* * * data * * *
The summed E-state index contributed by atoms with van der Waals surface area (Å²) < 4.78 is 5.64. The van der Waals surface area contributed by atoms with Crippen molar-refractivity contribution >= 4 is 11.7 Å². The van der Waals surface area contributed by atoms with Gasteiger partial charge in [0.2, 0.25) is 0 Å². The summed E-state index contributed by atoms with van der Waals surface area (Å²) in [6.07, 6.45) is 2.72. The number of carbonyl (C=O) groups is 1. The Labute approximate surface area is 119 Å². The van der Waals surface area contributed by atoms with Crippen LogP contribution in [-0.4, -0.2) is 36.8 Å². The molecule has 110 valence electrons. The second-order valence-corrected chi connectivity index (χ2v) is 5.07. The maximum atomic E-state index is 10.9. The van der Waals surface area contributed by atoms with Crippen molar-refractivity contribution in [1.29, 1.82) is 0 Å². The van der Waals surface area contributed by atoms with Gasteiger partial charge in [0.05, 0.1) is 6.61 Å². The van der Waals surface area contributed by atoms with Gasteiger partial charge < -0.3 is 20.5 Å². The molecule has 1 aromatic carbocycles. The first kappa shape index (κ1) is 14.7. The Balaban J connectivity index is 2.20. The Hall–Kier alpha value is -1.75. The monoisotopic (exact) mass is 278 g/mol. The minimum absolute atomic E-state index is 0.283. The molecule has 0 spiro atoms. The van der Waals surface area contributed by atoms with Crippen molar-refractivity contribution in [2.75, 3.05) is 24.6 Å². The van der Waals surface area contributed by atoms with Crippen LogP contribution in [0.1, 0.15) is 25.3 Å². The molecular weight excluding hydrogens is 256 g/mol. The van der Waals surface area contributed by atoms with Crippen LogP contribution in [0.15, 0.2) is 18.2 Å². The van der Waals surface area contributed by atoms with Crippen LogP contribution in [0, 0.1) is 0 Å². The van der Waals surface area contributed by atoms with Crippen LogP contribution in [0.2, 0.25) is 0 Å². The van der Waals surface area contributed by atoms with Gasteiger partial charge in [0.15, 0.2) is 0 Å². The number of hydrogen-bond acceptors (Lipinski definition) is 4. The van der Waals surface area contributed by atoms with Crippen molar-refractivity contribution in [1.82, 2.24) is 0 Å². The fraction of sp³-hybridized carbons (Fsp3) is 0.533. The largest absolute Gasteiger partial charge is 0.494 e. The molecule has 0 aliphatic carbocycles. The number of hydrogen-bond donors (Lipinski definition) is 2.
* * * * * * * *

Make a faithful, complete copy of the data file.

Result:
The summed E-state index contributed by atoms with van der Waals surface area (Å²) < 4.78 is 5.64. The van der Waals surface area contributed by atoms with Crippen molar-refractivity contribution >= 4 is 11.7 Å². The van der Waals surface area contributed by atoms with Gasteiger partial charge in [0.2, 0.25) is 0 Å². The summed E-state index contributed by atoms with van der Waals surface area (Å²) in [6.07, 6.45) is 2.72. The number of carbonyl (C=O) groups is 1. The Labute approximate surface area is 119 Å². The van der Waals surface area contributed by atoms with Crippen LogP contribution in [-0.4, -0.2) is 36.8 Å². The molecule has 110 valence electrons. The second-order valence-corrected chi connectivity index (χ2v) is 5.07. The maximum atomic E-state index is 10.9. The van der Waals surface area contributed by atoms with Crippen molar-refractivity contribution in [1.29, 1.82) is 0 Å². The van der Waals surface area contributed by atoms with Gasteiger partial charge in [0.05, 0.1) is 6.61 Å². The van der Waals surface area contributed by atoms with Gasteiger partial charge < -0.3 is 20.5 Å². The molecule has 1 aromatic carbocycles. The first kappa shape index (κ1) is 14.7. The Balaban J connectivity index is 2.20. The Hall–Kier alpha value is -1.75. The monoisotopic (exact) mass is 278 g/mol. The minimum absolute atomic E-state index is 0.283. The molecule has 0 spiro atoms. The van der Waals surface area contributed by atoms with Crippen molar-refractivity contribution in [2.75, 3.05) is 24.6 Å². The van der Waals surface area contributed by atoms with Crippen LogP contribution in [0.1, 0.15) is 25.3 Å². The molecular weight excluding hydrogens is 256 g/mol. The van der Waals surface area contributed by atoms with Crippen LogP contribution in [0.15, 0.2) is 18.2 Å². The van der Waals surface area contributed by atoms with Crippen LogP contribution in [0, 0.1) is 0 Å². The van der Waals surface area contributed by atoms with Crippen LogP contribution in [0.2, 0.25) is 0 Å². The van der Waals surface area contributed by atoms with Gasteiger partial charge in [0.15, 0.2) is 0 Å². The number of hydrogen-bond acceptors (Lipinski definition) is 4. The van der Waals surface area contributed by atoms with Crippen molar-refractivity contribution in [1.82, 2.24) is 0 Å². The fraction of sp³-hybridized carbons (Fsp3) is 0.533. The largest absolute Gasteiger partial charge is 0.494 e. The molecule has 0 aliphatic carbocycles. The number of hydrogen-bond donors (Lipinski definition) is 2.